A few hours later, I almost crashed into you in the aisle between cars.  You grabbed onto my wrist and said many things.  All were suggestive, offensive, and crass.  That was when my heart started to die for you, Obie.  When you reached for me the way a man reaches for a woman.  We both knew how compelling such a thing should have been (man and woman alone in aisle of international train – fraught with romantic potential), but you were slurring your words and stumbling over your feet.  

That was when you stopped being a man, Obie, and started to be a puppy.

When I was about 22 years old, I had a dog named Flint.  He was the cutest mutt you ever saw, with the most enormous puppy-dog brown eyes in the world.  I picked him out at the pound, because he was the friskiest puppy of the lot.  All the others were drooping against the sides of their cage, but Flint was bouncing around like a happy maniac.  He parked and yapped, and all the while, his puppy mouth was smiling and his puppy tail was wagging.
Me and Flint became great friends.  I used to go to college, and nobody particularly liked me there, except for the guys who rode motorcycles, so I didn’t have any friend except Flint.  We’d go for walks, and I’d teach him tricks, and we’d have great roll-on-the grass tumbles, and we loved each other very much.

Then one day, Flint’s leg started to twitch.

As days progressed, it began to twitch more and more.

I took him to the vet.
The twitch grabbed on to Flint like an overnight storm, but instead of passing, it got worse.  Eventually, it got to the point where Flint couldn’t walk across the lawn without limping horribly, sometimes tripping over the three paws he could still use.

I’d yell, “Here, Flint,” and his enormous brown eyes would look at me with enormous brown love, and he would leap in my direction, for the love and trust and friendship he knew he could expect from me, but instead of reaching me, the twitch would set a spasm through his body, and he’d fall flat on his face.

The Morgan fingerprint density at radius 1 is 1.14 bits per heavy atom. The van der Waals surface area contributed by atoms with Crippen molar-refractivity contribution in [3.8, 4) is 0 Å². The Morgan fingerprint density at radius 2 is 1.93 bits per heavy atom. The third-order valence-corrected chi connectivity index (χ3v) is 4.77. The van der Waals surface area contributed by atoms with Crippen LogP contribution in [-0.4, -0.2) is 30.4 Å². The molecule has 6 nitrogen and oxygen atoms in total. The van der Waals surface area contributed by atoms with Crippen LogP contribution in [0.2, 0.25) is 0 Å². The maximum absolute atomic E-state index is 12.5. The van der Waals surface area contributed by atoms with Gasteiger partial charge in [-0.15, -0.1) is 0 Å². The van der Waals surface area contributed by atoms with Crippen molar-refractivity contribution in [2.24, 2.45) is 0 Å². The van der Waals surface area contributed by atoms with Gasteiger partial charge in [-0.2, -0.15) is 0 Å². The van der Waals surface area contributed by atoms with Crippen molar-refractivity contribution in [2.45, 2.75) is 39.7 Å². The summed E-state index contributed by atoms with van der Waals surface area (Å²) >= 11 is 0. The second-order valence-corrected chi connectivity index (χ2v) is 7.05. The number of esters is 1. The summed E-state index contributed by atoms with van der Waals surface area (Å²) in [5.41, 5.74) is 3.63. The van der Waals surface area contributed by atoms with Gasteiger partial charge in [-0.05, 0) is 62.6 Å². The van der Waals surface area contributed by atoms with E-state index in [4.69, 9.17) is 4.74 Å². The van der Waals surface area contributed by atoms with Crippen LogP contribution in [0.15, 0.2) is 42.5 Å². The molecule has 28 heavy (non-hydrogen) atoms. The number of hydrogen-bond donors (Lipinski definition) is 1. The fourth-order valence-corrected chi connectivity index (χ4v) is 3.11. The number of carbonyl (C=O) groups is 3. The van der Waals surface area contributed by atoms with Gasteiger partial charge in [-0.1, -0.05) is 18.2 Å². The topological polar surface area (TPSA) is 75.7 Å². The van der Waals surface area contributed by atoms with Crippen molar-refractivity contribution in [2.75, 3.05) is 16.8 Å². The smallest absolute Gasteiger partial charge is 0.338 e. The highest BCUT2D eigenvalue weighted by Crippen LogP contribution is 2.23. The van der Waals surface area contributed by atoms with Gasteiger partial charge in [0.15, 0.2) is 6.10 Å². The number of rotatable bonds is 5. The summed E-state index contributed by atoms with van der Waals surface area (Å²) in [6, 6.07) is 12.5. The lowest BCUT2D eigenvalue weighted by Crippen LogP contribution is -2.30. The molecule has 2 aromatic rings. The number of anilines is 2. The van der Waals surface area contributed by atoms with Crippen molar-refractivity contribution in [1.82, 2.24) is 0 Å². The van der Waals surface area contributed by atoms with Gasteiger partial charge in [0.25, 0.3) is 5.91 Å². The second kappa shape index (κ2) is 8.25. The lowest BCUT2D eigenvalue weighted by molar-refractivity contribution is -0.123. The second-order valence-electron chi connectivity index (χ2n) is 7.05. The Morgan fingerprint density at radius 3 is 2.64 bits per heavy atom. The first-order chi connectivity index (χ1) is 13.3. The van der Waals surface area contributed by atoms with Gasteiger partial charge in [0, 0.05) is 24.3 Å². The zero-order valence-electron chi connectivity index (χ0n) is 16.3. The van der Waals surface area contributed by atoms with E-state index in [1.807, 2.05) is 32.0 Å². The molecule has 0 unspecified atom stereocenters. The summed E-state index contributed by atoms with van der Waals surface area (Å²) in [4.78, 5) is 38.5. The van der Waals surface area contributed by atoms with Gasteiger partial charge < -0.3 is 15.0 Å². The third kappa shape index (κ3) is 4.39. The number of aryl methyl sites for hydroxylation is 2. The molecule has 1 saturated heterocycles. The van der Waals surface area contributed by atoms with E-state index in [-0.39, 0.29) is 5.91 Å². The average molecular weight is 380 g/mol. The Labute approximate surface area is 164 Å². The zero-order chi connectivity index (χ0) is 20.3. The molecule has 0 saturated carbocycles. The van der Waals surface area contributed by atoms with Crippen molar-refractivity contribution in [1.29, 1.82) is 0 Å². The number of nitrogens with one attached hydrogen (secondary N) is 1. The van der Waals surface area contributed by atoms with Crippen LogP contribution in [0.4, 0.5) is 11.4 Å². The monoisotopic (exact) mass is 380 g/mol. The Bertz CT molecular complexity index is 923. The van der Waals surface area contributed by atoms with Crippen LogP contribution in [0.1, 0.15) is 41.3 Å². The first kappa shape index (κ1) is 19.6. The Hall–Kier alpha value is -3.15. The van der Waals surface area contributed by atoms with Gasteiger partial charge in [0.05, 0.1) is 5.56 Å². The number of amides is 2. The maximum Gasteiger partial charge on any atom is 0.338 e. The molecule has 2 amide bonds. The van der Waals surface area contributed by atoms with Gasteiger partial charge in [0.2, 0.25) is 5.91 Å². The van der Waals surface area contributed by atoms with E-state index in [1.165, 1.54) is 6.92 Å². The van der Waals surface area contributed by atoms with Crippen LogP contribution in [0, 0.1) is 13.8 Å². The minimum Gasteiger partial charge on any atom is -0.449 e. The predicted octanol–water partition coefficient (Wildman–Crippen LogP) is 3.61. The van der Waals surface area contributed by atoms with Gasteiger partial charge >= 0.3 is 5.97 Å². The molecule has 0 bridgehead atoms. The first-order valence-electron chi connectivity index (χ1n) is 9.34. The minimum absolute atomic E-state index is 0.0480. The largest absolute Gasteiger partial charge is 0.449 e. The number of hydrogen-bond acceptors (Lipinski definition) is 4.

And I’d run to Flint.

His little tail would be wagging as he lay there, and his enormous brown eyes would be looking up at me with the same love and trust, but also with “what happened?” somewhere in their enormous brown depths.

Flint expected me to take care of him.  The vet told me I’d have to have him put away.  Put away is a euphemism for killed.

I brought Flint to the hospital.

The last time he looked at me, I saw love and trust and friendship in his eyes.  Mostly, though, I saw absolute trust.  I saw those eyes declaring aloud, “That’s my mistress, and she’d never let anything hurt me, because she loves me, and we are friends.”

I felt like a murderess.  I felt like a betrayer.  I felt empty and hollow and useless.  Most of all, I felt dead.  I felt killed.  I died.

And Obie, in case you’re wondering what a puppy named Flint has to do with a pill-popping actor I met on a train from Montreal to New York … you remind me of Flint.

Your eyes, when they weren’t hating me, were begging me for something, and trusting that I’d be able to give it to you.

I could say I don’t know what it was, but I do.